Denver flying high over new runway


romising travelers and airlines shorter aircraft turnaround times, less time on taxiways and better performance in bad weather, Denver Airport opened a sixth runway Sept. 4 that is 4,000 feet longer than its other five.

Denver also is hoping to attract more international service with the 16,000-foot-long, 200-foot-wide runway, touted by the airport as the largest commercial runway in North America.

The airport said the extra distance will give fully loaded jumbo jets additional room to take off in Denver's altitude during the summer months, providing "unrestricted global access" for any airline.

The runway also will be able to accommodate the Airbus A-380, which is being designed to carry more than 500 passengers.

The runway cost $166 million to build, with 74% of the funding coming from the Federal Aviation Administration.

Denver said the sixth runway should improve performance during bad weather by enabling the airport to land three aircraft simultaneously on its existing north-south runways while using the new one for departures.

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That's 266 and counting, as in the number of airports where travelers must show a boarding pass and a government-issued photo ID to pass through security checkpoints.

The Transportation Security Administration on Sept. 8 added Spokane (Wash.) Airport to the growing list.

That means electronic-ticket receipts, itineraries and vouchers no longer will provide access at Spokane.

The Selectee Checkpoint program was introduced to reduce additional searches at the gates. TSA is planning to implement the program at all airports by Jan. 1.

For a list of airports participating, go to the TSA's Web site at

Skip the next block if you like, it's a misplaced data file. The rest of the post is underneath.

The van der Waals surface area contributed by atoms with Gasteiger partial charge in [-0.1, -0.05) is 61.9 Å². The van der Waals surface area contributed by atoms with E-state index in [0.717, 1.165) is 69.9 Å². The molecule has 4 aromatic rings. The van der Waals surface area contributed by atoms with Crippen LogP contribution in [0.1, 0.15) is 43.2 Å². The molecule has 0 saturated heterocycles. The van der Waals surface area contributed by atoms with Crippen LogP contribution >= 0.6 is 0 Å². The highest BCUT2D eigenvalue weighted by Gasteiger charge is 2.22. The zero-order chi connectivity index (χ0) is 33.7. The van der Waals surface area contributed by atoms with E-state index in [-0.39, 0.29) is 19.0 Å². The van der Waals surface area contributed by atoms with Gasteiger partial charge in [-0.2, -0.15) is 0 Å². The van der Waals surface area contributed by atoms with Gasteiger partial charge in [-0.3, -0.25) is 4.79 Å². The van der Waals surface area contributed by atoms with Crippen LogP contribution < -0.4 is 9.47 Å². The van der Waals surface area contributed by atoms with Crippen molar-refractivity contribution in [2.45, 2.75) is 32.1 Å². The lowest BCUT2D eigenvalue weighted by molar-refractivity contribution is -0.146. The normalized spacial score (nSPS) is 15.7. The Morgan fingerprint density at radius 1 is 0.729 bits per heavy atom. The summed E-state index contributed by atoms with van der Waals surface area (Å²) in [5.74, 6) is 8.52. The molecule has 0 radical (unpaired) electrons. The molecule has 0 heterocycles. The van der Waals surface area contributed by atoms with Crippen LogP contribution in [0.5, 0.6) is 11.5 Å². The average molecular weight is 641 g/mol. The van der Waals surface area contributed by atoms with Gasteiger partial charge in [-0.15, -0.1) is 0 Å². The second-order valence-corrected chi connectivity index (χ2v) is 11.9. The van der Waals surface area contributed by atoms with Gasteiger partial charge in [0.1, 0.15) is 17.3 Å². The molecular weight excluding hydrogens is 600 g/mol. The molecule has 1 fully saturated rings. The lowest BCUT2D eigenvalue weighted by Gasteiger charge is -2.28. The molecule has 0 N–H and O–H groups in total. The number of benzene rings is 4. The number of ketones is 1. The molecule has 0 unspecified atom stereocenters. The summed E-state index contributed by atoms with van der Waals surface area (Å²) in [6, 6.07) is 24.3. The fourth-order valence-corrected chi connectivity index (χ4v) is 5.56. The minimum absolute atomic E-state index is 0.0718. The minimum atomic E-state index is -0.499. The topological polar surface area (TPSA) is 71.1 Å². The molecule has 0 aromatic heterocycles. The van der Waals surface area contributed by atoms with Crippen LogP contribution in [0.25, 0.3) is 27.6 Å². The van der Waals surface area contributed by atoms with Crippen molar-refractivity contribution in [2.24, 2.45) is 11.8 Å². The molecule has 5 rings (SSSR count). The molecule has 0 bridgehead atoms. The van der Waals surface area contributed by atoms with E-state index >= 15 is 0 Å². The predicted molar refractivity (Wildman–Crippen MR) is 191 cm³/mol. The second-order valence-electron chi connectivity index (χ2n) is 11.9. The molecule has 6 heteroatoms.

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It's eight and counting for Southwest Florida Airport in Fort Myers, as in eight consecutive record-setting months for airport traffic.

Nearly 388,000 passengers traveled through the airport in July -- 18.3% more than the previous July -- making it the busiest July in the airport's 20-year history.

For the year through July, the number of passengers has increased by 13%. Significantly, the total also was 4.6% higher than July 2001, indicating a return to pre-9/11 traffic levels.

Robert Ball, executive director of the Lee County Port Authority, said the strong summer traffic may be a result of pent-up demand for vacation travel.

The increase bodes well for the airport's expansion plans. Construction began in February 2002 on a 28-gate Midfield Terminal that will replace the existing 17-gate terminal when it opens in 2005. marked its second year of operation this month by introducing a toll-free call center service, Mondays through Fridays, at (888) 960-PARK.

The service offers guaranteed off-airport parking reservations for travel departing from U.S. and Canadian airports. Most of the parking lots offer complimentary luggage assistance and free shuttle buses to and from the terminals.

The service also recently introduced car-care services for some locations. Under that option, customers can have an oil change and other maintenance or cleanup work done on their cars while they are away.

To contact reporter Andrew Compart, send e-mail to [email protected].

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